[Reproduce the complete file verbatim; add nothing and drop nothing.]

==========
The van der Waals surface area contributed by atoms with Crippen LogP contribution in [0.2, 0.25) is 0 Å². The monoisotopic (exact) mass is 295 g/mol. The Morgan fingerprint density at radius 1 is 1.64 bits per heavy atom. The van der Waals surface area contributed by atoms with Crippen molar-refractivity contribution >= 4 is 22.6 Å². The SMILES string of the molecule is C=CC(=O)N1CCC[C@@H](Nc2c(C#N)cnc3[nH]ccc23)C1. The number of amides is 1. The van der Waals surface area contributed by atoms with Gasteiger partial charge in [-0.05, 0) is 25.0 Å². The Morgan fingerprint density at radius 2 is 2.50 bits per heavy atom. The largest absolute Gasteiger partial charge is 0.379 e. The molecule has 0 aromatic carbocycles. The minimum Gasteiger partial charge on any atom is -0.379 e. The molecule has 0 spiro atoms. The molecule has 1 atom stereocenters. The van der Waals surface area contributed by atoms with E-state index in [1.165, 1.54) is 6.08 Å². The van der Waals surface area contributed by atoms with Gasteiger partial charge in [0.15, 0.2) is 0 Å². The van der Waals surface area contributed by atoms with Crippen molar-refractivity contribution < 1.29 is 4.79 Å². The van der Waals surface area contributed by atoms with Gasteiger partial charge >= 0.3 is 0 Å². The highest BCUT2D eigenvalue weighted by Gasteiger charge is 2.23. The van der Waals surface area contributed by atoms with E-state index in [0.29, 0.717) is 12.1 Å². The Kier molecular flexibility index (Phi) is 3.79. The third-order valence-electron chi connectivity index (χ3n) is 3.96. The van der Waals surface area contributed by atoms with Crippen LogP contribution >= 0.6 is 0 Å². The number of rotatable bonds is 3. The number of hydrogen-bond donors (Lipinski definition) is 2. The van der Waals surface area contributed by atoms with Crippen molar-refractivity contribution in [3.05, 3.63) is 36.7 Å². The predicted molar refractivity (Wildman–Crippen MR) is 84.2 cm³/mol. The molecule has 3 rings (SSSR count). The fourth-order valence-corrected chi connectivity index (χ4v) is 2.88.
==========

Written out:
The van der Waals surface area contributed by atoms with Crippen LogP contribution in [0.2, 0.25) is 0 Å². The monoisotopic (exact) mass is 295 g/mol. The Morgan fingerprint density at radius 1 is 1.64 bits per heavy atom. The van der Waals surface area contributed by atoms with Crippen molar-refractivity contribution >= 4 is 22.6 Å². The SMILES string of the molecule is C=CC(=O)N1CCC[C@@H](Nc2c(C#N)cnc3[nH]ccc23)C1. The number of amides is 1. The van der Waals surface area contributed by atoms with Gasteiger partial charge in [-0.05, 0) is 25.0 Å². The Morgan fingerprint density at radius 2 is 2.50 bits per heavy atom. The largest absolute Gasteiger partial charge is 0.379 e. The molecule has 0 aromatic carbocycles. The minimum Gasteiger partial charge on any atom is -0.379 e. The molecule has 0 spiro atoms. The molecule has 1 atom stereocenters. The van der Waals surface area contributed by atoms with E-state index in [1.165, 1.54) is 6.08 Å². The van der Waals surface area contributed by atoms with Gasteiger partial charge in [0.15, 0.2) is 0 Å². The van der Waals surface area contributed by atoms with Crippen molar-refractivity contribution < 1.29 is 4.79 Å². The van der Waals surface area contributed by atoms with Gasteiger partial charge >= 0.3 is 0 Å². The highest BCUT2D eigenvalue weighted by Gasteiger charge is 2.23. The van der Waals surface area contributed by atoms with E-state index in [0.29, 0.717) is 12.1 Å². The Kier molecular flexibility index (Phi) is 3.79. The third-order valence-electron chi connectivity index (χ3n) is 3.96. The van der Waals surface area contributed by atoms with Crippen LogP contribution >= 0.6 is 0 Å². The number of rotatable bonds is 3. The number of hydrogen-bond donors (Lipinski definition) is 2. The van der Waals surface area contributed by atoms with Crippen molar-refractivity contribution in [3.05, 3.63) is 36.7 Å². The predicted molar refractivity (Wildman–Crippen MR) is 84.2 cm³/mol. The molecule has 3 rings (SSSR count). The fourth-order valence-corrected chi connectivity index (χ4v) is 2.88.